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Hub-Based Pricing or Oil Indexation, Which to Choose?

Hub-Based Pricing or Oil Indexation, Which to Choose?Two competing price mechanisms - oil indexation and hub-based pricing are contributors to shaping the global gas market. The debate over which indexation can better represent the fundamental values of the gas market continues to be a subject for discourse not only throughout academia but also among industry practitioners

By Ersin Merdan*

Two competing price mechanisms - oil indexation and hub-based pricing are contributors to shaping the global gas market. The debate over which indexation can better represent the fundamental values of the gas market continues to be a subject for discourse not only throughout academia but also among industry practitioners. As many studies and industry practitioners suggest, oil indexation is relatively easier to implement and over many decades has been used as an effective tool for pricing natural gas. However, it has failed to embody the fundamental values of the gas market and has paved the way for the development of hub pricing, which adopts less extreme gas price fluctuations.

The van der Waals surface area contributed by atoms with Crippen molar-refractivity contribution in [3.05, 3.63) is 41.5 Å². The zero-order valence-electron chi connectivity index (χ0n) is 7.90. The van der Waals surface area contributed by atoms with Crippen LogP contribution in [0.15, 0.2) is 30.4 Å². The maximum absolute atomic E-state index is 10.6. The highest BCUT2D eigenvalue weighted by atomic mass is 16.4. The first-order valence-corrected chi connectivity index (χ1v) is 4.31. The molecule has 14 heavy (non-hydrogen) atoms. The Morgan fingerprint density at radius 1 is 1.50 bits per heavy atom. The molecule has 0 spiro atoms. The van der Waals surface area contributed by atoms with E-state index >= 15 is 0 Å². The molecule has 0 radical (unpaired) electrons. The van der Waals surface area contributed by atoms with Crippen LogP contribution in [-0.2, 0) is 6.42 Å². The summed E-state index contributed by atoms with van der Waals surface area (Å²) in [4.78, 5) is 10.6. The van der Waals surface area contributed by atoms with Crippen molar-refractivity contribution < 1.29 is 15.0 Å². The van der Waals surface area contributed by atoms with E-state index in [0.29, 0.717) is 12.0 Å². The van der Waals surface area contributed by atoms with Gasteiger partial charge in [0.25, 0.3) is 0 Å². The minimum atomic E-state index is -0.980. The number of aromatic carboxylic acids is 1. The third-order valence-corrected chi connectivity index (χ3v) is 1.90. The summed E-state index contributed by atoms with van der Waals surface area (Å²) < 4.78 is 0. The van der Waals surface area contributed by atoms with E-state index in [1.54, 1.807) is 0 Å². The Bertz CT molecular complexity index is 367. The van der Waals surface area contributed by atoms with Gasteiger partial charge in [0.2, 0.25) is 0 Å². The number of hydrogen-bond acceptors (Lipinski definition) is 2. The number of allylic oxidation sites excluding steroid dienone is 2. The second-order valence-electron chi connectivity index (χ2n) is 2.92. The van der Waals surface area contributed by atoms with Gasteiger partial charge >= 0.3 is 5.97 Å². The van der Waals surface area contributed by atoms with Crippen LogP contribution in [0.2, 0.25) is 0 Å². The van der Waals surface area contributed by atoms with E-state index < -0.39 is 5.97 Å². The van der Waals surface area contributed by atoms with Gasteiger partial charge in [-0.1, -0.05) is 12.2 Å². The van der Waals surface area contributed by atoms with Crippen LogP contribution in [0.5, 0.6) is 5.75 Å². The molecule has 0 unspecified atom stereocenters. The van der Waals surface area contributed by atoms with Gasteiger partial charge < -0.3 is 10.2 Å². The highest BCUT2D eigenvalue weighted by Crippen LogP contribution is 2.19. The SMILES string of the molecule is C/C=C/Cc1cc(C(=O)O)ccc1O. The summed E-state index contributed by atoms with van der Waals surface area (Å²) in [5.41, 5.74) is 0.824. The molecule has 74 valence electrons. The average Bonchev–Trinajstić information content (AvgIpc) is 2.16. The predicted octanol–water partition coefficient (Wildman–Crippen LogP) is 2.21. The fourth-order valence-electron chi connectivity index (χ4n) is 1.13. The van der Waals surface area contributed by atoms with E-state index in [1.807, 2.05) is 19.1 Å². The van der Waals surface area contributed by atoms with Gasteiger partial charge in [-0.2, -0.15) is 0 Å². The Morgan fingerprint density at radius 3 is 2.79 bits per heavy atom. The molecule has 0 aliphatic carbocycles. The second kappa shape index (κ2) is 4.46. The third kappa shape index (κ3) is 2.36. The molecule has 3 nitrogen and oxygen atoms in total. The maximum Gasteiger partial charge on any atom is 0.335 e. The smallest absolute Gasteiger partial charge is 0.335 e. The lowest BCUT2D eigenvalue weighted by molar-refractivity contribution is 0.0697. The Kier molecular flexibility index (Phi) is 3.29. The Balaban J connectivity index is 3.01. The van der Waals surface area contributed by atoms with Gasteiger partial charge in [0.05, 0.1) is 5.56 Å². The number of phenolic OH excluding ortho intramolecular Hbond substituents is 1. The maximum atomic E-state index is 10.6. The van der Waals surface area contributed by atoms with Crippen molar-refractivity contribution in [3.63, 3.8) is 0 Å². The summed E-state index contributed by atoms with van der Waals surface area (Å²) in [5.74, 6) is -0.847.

Oil indexation began in the 1960’s in the Netherlands. It is based on netback value calculated by taking the value at the point of sale minus the profit margin and costs incurred for transportation. Oil indexation is a well-established pricing methodology, which has been used for many decades around the globe. Nevertheless, oil indexation applied to prices in the natural gas market has not been accurate because of the fundamental fact that crude oil is not the perfect substitution for natural gas as both are two distinct and separate markets.